I have had a skein of Mountain Colors Bearfoot in Mountain Twilight sitting around in my stash for at least 6 years now.
It is, quite possibly, the most beautiful sock yarn in the entire world, and I was hoarding it for years simply because there were no patterns that justified its use. It’s a superwash wool, mohair, and nylon blend that you would swear had silk in it due to how soft and slippery and smooth it is. The color is the absolute darkest blues and purples imaginable, with little bits of magenta and gold streaks. You can understand why I wanted to wait. Instead, I would just occasionally take it out of its drawer and pat it admiringly, and then put it away with a bit of a sigh.
Mountain Colors, though? Perfection.
Kai-Mei is a joy to knit, especially if you are a big sock-knitting nerd, like me. It has a wonderful little lace flower-heart-type motif that is not only asymmetrically placed, but also runs across the top of the sock diagonally due to a lovely bit of increasing and decreasing engineering ingenuity.
I know that it doesn’t sound like much in words, but a whole bunch of knitters just thought that sounded totally awesome.
This type of gusset decreasing results in a relatively normal-looking ribbed sock on one side…
…and totally bad-ass diagonal lace on the other.
Here’s Cookie A., stating it much more succinctly and poetically:
Shifting the gusset decreases to one side of the lace panel causes it to angle across the top of the foot, demonstrating that the path taken need not be traditional.
How do you not immediately mark that with a post-it with an exclamation mark on it and pledge your most precious skein of sock yarn to it? You are just compelled.
This pattern is not without its tricky bits, though. Firstly, there is a whole lot of 3×3 ribbing that you have to get yourself through before you get to the exciting part.
The heels are fairly standard as well, and you are so excited to do this diagonal lace thing that you just fly through it.
And while you are knitting that awesome diagonal lace, you run up against a configuration like this. You have one needle with the standard amount of stitches, one with only a few that are consistently dwindling away, and one with a whole boatload that are getting difficult to navigate. If you’re doing the right sock, add in a stitch marker there, just to make things more interesting. It becomes like a weird little balancing act, trying to knit all of the stitches properly and follow the pattern while also avoiding dropping all of the stitches accidentally off of the tiny needle (which may have happened once when I decided to slide my stitches to the end of the needle with a little too much gusto) and piercing yourself in the hand with all of that extra needle that is sticking out at all sorts of odd angles. It’s very porcupine-y.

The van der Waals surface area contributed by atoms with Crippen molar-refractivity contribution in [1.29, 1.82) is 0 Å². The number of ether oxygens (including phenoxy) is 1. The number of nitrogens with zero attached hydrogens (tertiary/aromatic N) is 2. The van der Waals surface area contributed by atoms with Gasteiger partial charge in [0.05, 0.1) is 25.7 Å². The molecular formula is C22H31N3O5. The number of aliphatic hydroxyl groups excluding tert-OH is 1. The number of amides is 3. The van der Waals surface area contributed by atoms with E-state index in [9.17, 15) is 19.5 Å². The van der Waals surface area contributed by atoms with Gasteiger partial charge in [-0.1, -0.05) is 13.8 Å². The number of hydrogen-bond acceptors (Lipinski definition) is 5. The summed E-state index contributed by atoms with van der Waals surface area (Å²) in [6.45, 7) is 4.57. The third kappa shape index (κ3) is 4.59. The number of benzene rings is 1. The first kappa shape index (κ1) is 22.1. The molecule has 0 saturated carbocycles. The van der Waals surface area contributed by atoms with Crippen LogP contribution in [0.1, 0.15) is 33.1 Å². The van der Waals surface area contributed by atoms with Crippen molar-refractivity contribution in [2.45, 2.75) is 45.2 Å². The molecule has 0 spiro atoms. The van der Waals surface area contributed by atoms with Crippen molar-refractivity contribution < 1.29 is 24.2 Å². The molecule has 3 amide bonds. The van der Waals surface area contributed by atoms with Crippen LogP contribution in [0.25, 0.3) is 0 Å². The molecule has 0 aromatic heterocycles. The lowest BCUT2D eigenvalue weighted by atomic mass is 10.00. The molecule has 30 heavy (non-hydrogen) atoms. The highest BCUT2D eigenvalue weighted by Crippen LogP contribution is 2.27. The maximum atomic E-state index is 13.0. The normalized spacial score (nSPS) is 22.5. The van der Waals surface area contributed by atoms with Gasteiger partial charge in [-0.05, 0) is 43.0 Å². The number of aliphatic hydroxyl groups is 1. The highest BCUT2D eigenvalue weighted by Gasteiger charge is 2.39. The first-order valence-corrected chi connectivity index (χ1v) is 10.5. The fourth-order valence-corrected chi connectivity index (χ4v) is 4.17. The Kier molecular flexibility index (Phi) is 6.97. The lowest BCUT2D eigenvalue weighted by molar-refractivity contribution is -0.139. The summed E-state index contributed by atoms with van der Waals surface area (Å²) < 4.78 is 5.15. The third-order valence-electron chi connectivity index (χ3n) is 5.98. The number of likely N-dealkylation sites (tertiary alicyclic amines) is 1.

Why not just rearrange stitches, you ask? Well, the spaces between your needles are acting as your stitch markers, letting you know when you transition between thematic elements, so unless you want to add in several more stitch markers (you don’t), you suck it up and carry on to your triumphant end.
One of the more entertaining parts of this process was blocking the socks once they were finished. As already established, this yarn is super dark. So dark that it looks like a different color in every single picture, I know. (The most accurate ones are probably the first one up top, and the one of the skein by itself. Everything else is a mishmash of electric blue and magenta.) It takes a lot of dye to make sock yarn that saturated.
Meaning that my sink, which is already kind of a strange shade of pink, was looking pretty festive after the socks came out. Funnily enough, even though they left behind hot pink water, there was not a single mark on the towel that they were left on to dry. Must have some kind of magic, those Mountain Colors people.
These socks, after their brief photoshoot and moment in the spotlight, are being sent along to a lady who really loves her purple, and I do not think she will be disappointed.
I feel similarly after knitting these socks as I do after every knitting project that I would call “challenging” or one that introduces me to a new technique or construction method. I get so excited to knit them that I fly through them and sacrifice important things like vacuuming my house regularly in order to complete them. And then after that…I’m a little sad. I wish that I had gone a little bit slower and let them last a little longer, much like when reading the last chapter of a great book, you simultaneously need to know what happens next, but also are painfully aware that the end is coming.
Maybe that just means that I need to knit another pair.